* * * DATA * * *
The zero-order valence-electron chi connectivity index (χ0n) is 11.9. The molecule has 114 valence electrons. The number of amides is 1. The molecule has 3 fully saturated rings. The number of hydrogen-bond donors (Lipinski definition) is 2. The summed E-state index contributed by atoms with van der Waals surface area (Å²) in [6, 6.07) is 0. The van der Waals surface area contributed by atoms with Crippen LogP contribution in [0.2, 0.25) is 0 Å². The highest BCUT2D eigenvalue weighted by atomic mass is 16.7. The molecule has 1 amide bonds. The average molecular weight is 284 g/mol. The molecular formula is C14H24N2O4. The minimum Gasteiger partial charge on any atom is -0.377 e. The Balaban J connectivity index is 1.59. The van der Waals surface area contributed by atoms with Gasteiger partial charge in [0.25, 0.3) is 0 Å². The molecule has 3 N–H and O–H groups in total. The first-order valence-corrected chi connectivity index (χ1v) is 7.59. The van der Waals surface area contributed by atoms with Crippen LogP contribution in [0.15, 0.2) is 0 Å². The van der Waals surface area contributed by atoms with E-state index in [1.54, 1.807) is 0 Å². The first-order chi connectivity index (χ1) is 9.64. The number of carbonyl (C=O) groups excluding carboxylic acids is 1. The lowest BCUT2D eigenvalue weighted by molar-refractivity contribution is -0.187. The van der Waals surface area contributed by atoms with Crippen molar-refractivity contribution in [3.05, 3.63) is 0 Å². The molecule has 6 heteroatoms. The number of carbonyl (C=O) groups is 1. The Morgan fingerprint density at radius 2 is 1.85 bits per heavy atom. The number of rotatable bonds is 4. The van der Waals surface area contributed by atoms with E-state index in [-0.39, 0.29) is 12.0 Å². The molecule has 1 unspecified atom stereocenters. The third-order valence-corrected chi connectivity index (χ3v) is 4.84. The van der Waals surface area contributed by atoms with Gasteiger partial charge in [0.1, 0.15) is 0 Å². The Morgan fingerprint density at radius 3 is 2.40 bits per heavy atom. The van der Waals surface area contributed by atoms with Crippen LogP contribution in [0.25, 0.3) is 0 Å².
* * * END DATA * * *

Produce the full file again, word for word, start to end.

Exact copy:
The zero-order valence-electron chi connectivity index (χ0n) is 11.9. The molecule has 114 valence electrons. The number of amides is 1. The molecule has 3 fully saturated rings. The number of hydrogen-bond donors (Lipinski definition) is 2. The summed E-state index contributed by atoms with van der Waals surface area (Å²) in [6, 6.07) is 0. The van der Waals surface area contributed by atoms with Crippen LogP contribution in [0.2, 0.25) is 0 Å². The highest BCUT2D eigenvalue weighted by atomic mass is 16.7. The molecule has 1 amide bonds. The average molecular weight is 284 g/mol. The molecular formula is C14H24N2O4. The minimum Gasteiger partial charge on any atom is -0.377 e. The Balaban J connectivity index is 1.59. The van der Waals surface area contributed by atoms with Gasteiger partial charge in [0.25, 0.3) is 0 Å². The molecule has 3 N–H and O–H groups in total. The first-order valence-corrected chi connectivity index (χ1v) is 7.59. The van der Waals surface area contributed by atoms with Crippen LogP contribution in [0.15, 0.2) is 0 Å². The van der Waals surface area contributed by atoms with E-state index in [1.54, 1.807) is 0 Å². The first-order chi connectivity index (χ1) is 9.64. The number of carbonyl (C=O) groups excluding carboxylic acids is 1. The lowest BCUT2D eigenvalue weighted by molar-refractivity contribution is -0.187. The van der Waals surface area contributed by atoms with Crippen molar-refractivity contribution in [3.05, 3.63) is 0 Å². The molecule has 6 heteroatoms. The number of carbonyl (C=O) groups is 1. The Morgan fingerprint density at radius 2 is 1.85 bits per heavy atom. The number of rotatable bonds is 4. The van der Waals surface area contributed by atoms with E-state index in [-0.39, 0.29) is 12.0 Å². The molecule has 1 unspecified atom stereocenters. The third-order valence-corrected chi connectivity index (χ3v) is 4.84. The van der Waals surface area contributed by atoms with Gasteiger partial charge in [0.1, 0.15) is 0 Å². The Morgan fingerprint density at radius 3 is 2.40 bits per heavy atom. The van der Waals surface area contributed by atoms with Crippen LogP contribution in [0.25, 0.3) is 0 Å².